The Meadowbrook Cardigan.

What’s the first thing you do when you start designing a pattern?

Usually, I’ll start with a sketch. I’m always scribbling down ideas – I even have a notebook in the car for those times I’m stopped in commuter traffic. When I’m ready to start a new design, I’ll go back through my notebooks to see what inspires me. Sometimes I’ll have a yarn or a stitch pattern in mind as I look at the sketches – and if not, I’ll go through my stitch dictionaries, look through my stash, research options, draw a schematic. And then I swatch!!

What are some of your favorite colors and how has designing changed them?

I like all colors except orange! My favorite is purple – but I’ve been staying away from it because it’s so hard to photograph. I seem to be using a lot of blues most recently.

Have you been to Rhinebeck before? What are some of your favorite things to see there?

Yes, I’ve been traveling there with a group of knitting friends for the last few years. My favorite thing – looking at the sweaters, shawls, and other knitted objects that people are wearing! And of course, all the yarn!

What to stash this week: Yarn nation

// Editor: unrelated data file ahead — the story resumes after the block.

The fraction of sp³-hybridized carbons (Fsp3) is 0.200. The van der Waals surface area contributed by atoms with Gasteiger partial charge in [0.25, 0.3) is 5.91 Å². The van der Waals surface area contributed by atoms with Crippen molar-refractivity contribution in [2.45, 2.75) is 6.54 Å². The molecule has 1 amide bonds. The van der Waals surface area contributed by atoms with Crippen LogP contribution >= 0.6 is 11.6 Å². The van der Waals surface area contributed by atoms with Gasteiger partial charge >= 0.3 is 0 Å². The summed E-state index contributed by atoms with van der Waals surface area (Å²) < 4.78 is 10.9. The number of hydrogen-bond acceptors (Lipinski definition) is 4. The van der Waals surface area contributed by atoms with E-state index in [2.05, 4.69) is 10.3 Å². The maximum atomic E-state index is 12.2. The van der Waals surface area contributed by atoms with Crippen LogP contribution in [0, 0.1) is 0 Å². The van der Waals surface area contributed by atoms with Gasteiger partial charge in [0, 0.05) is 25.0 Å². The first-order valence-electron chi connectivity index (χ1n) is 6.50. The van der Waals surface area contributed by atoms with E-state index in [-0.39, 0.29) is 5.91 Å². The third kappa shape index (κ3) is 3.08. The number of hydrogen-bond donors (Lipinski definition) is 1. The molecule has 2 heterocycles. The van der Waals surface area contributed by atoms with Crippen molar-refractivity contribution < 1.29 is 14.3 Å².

The third installment of Indie Untangled’s Knitting Our National Parks takes us to Joshua Tree National Park, a surreal landscape east of the beaches and palm trees of Los Angeles and San Diego. Jill turned this photo of a sunset framing one of the park’s giant yuccas into not one, but two colorways, and designer Kirsten Kapur created a worsted weight, Western chic cowl using both colors. The yarn will be available to preorder exclusively on Indie Untangled until November 13 or until sold out, whichever comes first, and will be shipped on or before November 22. Kirsten’s Joshua Tree Cowl pattern can be purchased separately on Ravelry.

You’ll get to see Kirsten’s gorgeous cowl in person at the Indie Untangled Rhinebeck Trunk Show on Oct. 20 and at Jill’s open house on Oct. 21. There will also be a limited number of Joshua Tree Cowl kits for sale at the Indie Untangled booth at the trunk show.

Another National Parks trip means Vicki of That Clever Clementine is releasing a new limited edition POP Thru The Parks souvenir! Starting today, you can preorder a POPpy zipper bag with fun fabric from Amy Peppler Adams’s Soda Nation Collection, plus a super cute soda bottle zipper pull. The bags are available for preorder for the next two weeks or until the limited edition of 24 items is sold out (which they did the last two times, so pop on over at 9 a.m. Eastern).